Everyone knows that Mirror’s Edge 2 just got canceled. If you don’t, then surprise! EA’s scrubbing the game seems to say a whole lot about the current attitude of the game industry, and it’s not flattering. The game industry is becoming too similar to Hollywood.

Mirror’s Edge was a big risk. A first person action game with minimal shooting and a whole lot of running and leaping? That sounds like a recipe for disaster. But with nine out of a sample space of twelve professional reviews giving the game a score of 80% or higher, I’d say it was a critically successful game.

The game sold over a million copies within its first few months of release – sales figures that are similar to Dead Space, which of course did get a sequel. Apparently this wasn’t enough for EA, though, since they cite low sales figures as a reason for canceling the sequel.

They, along with most of the big players in the game industry, just don’t want to take risks. I’m surprised the original game even got a green light. Like Hollywood, the game industry wants to only make sure-fire hits. Making only a 500% profit is not an option for these companies; they want a 800% net. Just like there’s a new sequel to Saw each year, there’s going to be a new Call of Duty every 12 months. Publishers aren’t in it for expression or games for the sake of games anymore. Granted, games have always been a commodity, but now it’s all about the money. However, there are a few exceptions where CoD has released great game content, and Call of Duty Black Ops Cold War Hacks are available to help the gameplay to be even more enjoyable. It is a shame that game developers are not putting in a lot of effort in developing their games and are just releasing the same thing but with one minor change. In games like Call of Duty, the basis of the game is similar but with key features and different features added within, which make an enormous difference when you are playing the game.

In terms of other games, it’s getting to the point where we’re playing the same few games over and over again. Literally. If a new IP can’t be made into a multi-game series (usually complete with merchandise and iPhone versions) it will almost always be rejected by a publisher. How are games like Shadow of the Colossus, Killer 7, God Hand, or even Heavy Rain supposed to avoid extinction when decisions like this are being made? Just like the movies, everything needs a sequel.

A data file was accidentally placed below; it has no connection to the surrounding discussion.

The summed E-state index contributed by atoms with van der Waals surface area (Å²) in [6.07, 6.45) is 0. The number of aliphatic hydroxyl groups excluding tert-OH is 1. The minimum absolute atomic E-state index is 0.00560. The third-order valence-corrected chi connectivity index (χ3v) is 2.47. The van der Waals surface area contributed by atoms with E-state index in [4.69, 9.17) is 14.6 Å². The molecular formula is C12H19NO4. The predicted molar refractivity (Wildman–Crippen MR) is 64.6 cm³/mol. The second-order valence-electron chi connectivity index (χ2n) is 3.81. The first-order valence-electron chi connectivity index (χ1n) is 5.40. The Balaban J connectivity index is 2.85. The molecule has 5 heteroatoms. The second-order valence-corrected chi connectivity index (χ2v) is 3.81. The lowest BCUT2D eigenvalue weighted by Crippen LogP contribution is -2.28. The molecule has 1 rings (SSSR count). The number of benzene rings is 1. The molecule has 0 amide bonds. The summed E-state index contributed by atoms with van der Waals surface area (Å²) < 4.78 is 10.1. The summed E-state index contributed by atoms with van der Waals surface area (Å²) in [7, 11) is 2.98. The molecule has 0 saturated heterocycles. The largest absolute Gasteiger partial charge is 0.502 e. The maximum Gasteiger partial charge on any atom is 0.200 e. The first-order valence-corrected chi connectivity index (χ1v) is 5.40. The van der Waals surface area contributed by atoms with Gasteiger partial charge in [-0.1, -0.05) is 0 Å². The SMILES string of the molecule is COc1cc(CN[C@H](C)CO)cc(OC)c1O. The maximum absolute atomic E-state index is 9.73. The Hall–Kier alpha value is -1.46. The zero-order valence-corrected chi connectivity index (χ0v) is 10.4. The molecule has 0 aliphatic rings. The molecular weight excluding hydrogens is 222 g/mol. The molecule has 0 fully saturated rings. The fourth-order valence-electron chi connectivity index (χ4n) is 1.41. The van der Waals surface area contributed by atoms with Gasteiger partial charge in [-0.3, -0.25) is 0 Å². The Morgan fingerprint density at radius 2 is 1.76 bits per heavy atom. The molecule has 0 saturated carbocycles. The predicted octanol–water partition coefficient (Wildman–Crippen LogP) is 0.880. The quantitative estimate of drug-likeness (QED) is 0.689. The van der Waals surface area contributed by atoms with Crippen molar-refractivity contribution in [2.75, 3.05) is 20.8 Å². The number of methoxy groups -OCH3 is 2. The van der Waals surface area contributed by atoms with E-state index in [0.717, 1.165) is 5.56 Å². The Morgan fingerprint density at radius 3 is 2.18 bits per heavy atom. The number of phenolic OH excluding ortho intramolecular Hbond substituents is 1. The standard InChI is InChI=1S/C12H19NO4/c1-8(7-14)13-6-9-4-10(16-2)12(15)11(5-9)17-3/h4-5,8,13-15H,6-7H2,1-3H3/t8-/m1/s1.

“There were issues with the learning curve, the difficulty, the narrative, and then there was no multiplayer either.” [EA’s Frank Gibeau]

Even certain modes in games are now requirements. EA also attributed Mirror’s Edge’s lack of multiplayer as a reason for canceling the follow-up. How would you put multiplayer into Mirror’s Edge? It just wouldn’t work. Why put in features that aren’t exciting or even serviceable? For an industry that squeezes every penny, spending resources on unnecessary and unwanted modes sure sounds like a bad idea.

But I don’t think we can really put 100% of the blame on publishers. The consumers want what’s familiar. To use the example of Saw again, each movie in the series has a 40% or lower on Rotten Tomato’s Tomato Meter. Yet millions of people go to watch these movies every year. And millions of people walk into GameStop every Summer and trade in last year’s copy of Madden for $5 so they can spend another $55 the latest version. Even if a better football game came out, most people would still go with Madden. Marketing and brand name is everything.

The narrative of Mirror’s Edge was about the oppression of communication and expression – the videogame analog to Fahrenheit 451. Only the privileged are allowed to communicate via the written word. Isn’t it fitting that the series is being put in its grave? The game’s world mirrors the hegemony that’s present in the industry itself.

Not only did the narrative of the game stick out from your average Space Marine series, but it’s main character was shockingly realistic. In an industry full of female characters that either have to be saved by a male, or female protagonist whose naughty parts are exaggerated (which all mirrors Hollywood), Faith was a breath of fresh air. A strong, independent female protagonist who isn’t over-sexualized or objectified? From EA? Well, they took care of that pretty quickly.

The canceling of Mirror’s Edge is a reminder of the sorry state of gaming. I for one, will be hording games from the ’90s and early to mid 2000s. Hopefully where EA lead, Marvelous and other publishers who foster creativity will not follow.

About The Author

Founder/Editor-At-Large

Robby "brownkidd" Weiss is a video marketing producer in real life who likes drawing and making stupid songs for his own pleasure in addition to indulging in the wide variety of interests featured on this very site. He has four cats (not by choice) and is an enormous fan of the female anatomy.